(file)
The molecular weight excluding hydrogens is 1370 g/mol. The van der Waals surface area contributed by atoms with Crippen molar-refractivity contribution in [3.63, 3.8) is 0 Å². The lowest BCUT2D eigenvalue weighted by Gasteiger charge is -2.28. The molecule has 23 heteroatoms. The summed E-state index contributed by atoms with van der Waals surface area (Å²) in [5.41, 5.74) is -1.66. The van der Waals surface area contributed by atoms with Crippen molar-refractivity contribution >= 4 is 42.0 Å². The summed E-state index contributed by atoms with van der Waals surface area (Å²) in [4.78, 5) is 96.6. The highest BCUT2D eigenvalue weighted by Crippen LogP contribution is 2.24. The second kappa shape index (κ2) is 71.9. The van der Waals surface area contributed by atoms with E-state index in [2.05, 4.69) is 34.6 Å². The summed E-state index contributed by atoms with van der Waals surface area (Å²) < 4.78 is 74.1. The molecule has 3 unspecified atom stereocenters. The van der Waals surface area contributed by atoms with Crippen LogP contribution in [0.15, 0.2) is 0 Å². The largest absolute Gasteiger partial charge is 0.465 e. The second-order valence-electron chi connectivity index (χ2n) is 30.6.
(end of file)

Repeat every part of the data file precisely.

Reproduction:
The molecular weight excluding hydrogens is 1370 g/mol. The van der Waals surface area contributed by atoms with Crippen molar-refractivity contribution in [3.63, 3.8) is 0 Å². The lowest BCUT2D eigenvalue weighted by Gasteiger charge is -2.28. The molecule has 23 heteroatoms. The summed E-state index contributed by atoms with van der Waals surface area (Å²) in [5.41, 5.74) is -1.66. The van der Waals surface area contributed by atoms with Crippen molar-refractivity contribution >= 4 is 42.0 Å². The summed E-state index contributed by atoms with van der Waals surface area (Å²) in [4.78, 5) is 96.6. The highest BCUT2D eigenvalue weighted by Crippen LogP contribution is 2.24. The second kappa shape index (κ2) is 71.9. The van der Waals surface area contributed by atoms with E-state index in [2.05, 4.69) is 34.6 Å². The summed E-state index contributed by atoms with van der Waals surface area (Å²) < 4.78 is 74.1. The molecule has 3 unspecified atom stereocenters. The van der Waals surface area contributed by atoms with Crippen LogP contribution in [0.15, 0.2) is 0 Å². The largest absolute Gasteiger partial charge is 0.465 e. The second-order valence-electron chi connectivity index (χ2n) is 30.6.